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Eye-Fi “Direct Mode” Upgrade Sends Photos Directly To Your iOS or Android Device

13 Apr

This is a pretty solid feature, I have to say, and maybe the one that makes me an Eye-Fi convert. We’ve seen some iOS camera tethering options, and of course the Eye-Fi is already pretty useful for when you have your laptop around, but this super easy send-to-device feature could be really compelling to the average non-tech-savvy user. We heard about it back at CES, but it’s actually rolling out this week.

Basically you just up the card ahead of time for Direct Mode, and it learns to use an ad-hoc wi-fi network to send your pictures directly to your iOS or Android electronic gadgets. It’s not quite as immediate as tethering, but it’s a lot easier, and if I’m not mistaken, it basically can use your other device as a secondary memory card.

That’d be nice for some easy workflows: shoot on your point and shoot, they appear on your iPad electronic gadgets where you peruse and delete a few, and then when you plug in and sync, they go over to iPhoto. And I’m sure you could figure out a similar process on your Android phone or tablet. The photos can be sent to your gallery, then you can use your own apps or the app provided by Eye-Fi.

The new 8GB X2 Mobile cards with Direct Mode enabled cost $80, or you can download an update later this week if you already have an X2 card.

Source from CrunchGear


Morning Apple Rumor Roundup: The iPad 3 and the iPhone 5

13 Apr

Good Tuesday to you, Apple fans! This morning we have two rumors for you to sift through regarding the launch of the iPhone 5 and iPad 3 tech gadgets.

First up, the iPhone 5. According to new reports, the iPhone 5 will be altering its normal launch schedule (usually in June) and won’t be seen until the Fall. We’ve heard rumblings of a delay before, but now analysts believe the iPhone 5 could make its first appearance during Apple’s annual music event that takes place in early September, hopefully alongside the announcement of 4G speeds and NFC chips.

Interested in some juicy iPad 3 tech gadgets? Then just keep reading.

We were hoping for a Retina display packed with the iPad 2, but now reports say that adding the Retina display would be too costly and won’t be appearing on the iPad at all. Oh, and rumors of an iPad 3 this Fall are probably full of hot air.


Source from geeksugar

A 23-inch Tablet Coming From Lenovo This Year?

13 Apr

Lenovo be crazy. Or smart. Either way it seems the firm is hoping to out a 23-inch tablet by the end of 2011. This comes right from William Cai, a Lenovo senior specialist in marketing, during a talk at this year’s Gadget Show Live. I’m going with smart rather than dumb.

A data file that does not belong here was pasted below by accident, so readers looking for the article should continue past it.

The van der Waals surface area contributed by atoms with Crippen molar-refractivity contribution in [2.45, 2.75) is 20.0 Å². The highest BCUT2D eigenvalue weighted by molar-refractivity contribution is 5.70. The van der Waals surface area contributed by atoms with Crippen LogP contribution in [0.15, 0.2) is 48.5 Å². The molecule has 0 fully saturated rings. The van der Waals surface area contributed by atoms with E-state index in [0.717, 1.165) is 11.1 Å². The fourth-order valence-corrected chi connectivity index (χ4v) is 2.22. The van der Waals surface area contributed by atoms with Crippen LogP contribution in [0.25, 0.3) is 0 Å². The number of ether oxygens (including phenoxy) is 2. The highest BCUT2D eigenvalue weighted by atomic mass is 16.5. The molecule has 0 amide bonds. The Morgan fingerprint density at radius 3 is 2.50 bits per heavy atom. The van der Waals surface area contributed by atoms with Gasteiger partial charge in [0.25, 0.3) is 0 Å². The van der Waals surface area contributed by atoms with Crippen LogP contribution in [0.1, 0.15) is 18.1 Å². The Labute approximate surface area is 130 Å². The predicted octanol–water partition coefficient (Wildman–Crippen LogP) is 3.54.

The man goes on to talk about the obvious challenges with the project with battery life being the biggest issue. Apparently the electronic gadgets, if it really exists, would be based off of Lenovo’s all-in-one series, which sort of lends to the idea that this will be a convertible or dockable device rather than a dedicated tablet. A 23-inch tablet would be a tough sell on its own, but there might be a market for an all-in-one computer where you can move the screen to the kitchen or living room for an hour. Actually, it’s rather surprising that HP who constantly reinvents its all-in-one touchsmart computers haven’t already done this.

Cai via TechRadar.

It’s obviously not for full mobility use, but it could be moved from room to room in the house and used with a full keyboard, or as a television.Or you could lay it on a table top and use it for family games.

We’re hoping that we can launch it later this year.

I’m sold. I doubt Lenovo would actually out the product this year with touchscreen prices still fetching high prices, but this certainly feels like the next step in the computing evolution timeline. Plus, with that much screen real estate, my issues with controlling Windows 7 electronic gadgets with a touchscreen is moot.


Source from CrunchGear

Flip video camcorders set to be axed by Cisco Systems

13 Apr

Cisco Systems has made the decision to close its Flip video camera business and cut 550 jobs which could result in the death of the Flip camera tech gadgets.

The California-based company who are the world’s largest makers of networking computer equipment, have made the move to ditch the Flip in a move to reorganize its consumer business.

For those who currently own a Flip hardware, the company intends to “support current FlipShare customers and partners with a transition plan,” so there is perhaps no need to panic just yet.

A prominent player in the pocket camcorder business, the Flip has been hailed for its fuss-free recording and the ability to quickly upload content to video-sharing channels like YouTube.

Flipshare mobile apps for iOS and Android tech gadgets have also just recently been launched, so it will be interesting to see whether they will now stick around on the respective app stores.

Will you miss the Flip? Could it be resurrected by another company? Share your thoughts via Facebook and Twitter.


HP TouchSmart 610q 1065qd Reviews

13 Apr


The good: The HP TouchSmart 610q’s benefits include fast performance, competitive pricing, and innovations to its case design and video inputs.

The bad: We have few complaints about this system, although it would have been nice if HP had included a video output port.

The bottom line: We recommend the HP TouchSmart 610q with few reservations thanks to its speed, its competitive pricing, and an innovative tilting case design that makes this a best-in-breed touch-based all-in-one.

HP has already demonstrated its commitment to touch-based all-in-one PCs by putting great effort behind its TouchSmart software suite. With the new TouchSmart 610 electronic gadgets, showcased here with the $1,789 TouchSmart 610q 1065qd, HP embraces touch computing even further. Boasting an impressively adjustable stand, this 24-inch all-in-one offers immense flexibility in terms of how you interact with it. Round out that versatility with fast performance, robust features, and a competitive price, and the TouchSmart 610q 1065qd is the new high-end, home entertainment-oriented all-in-one to beat.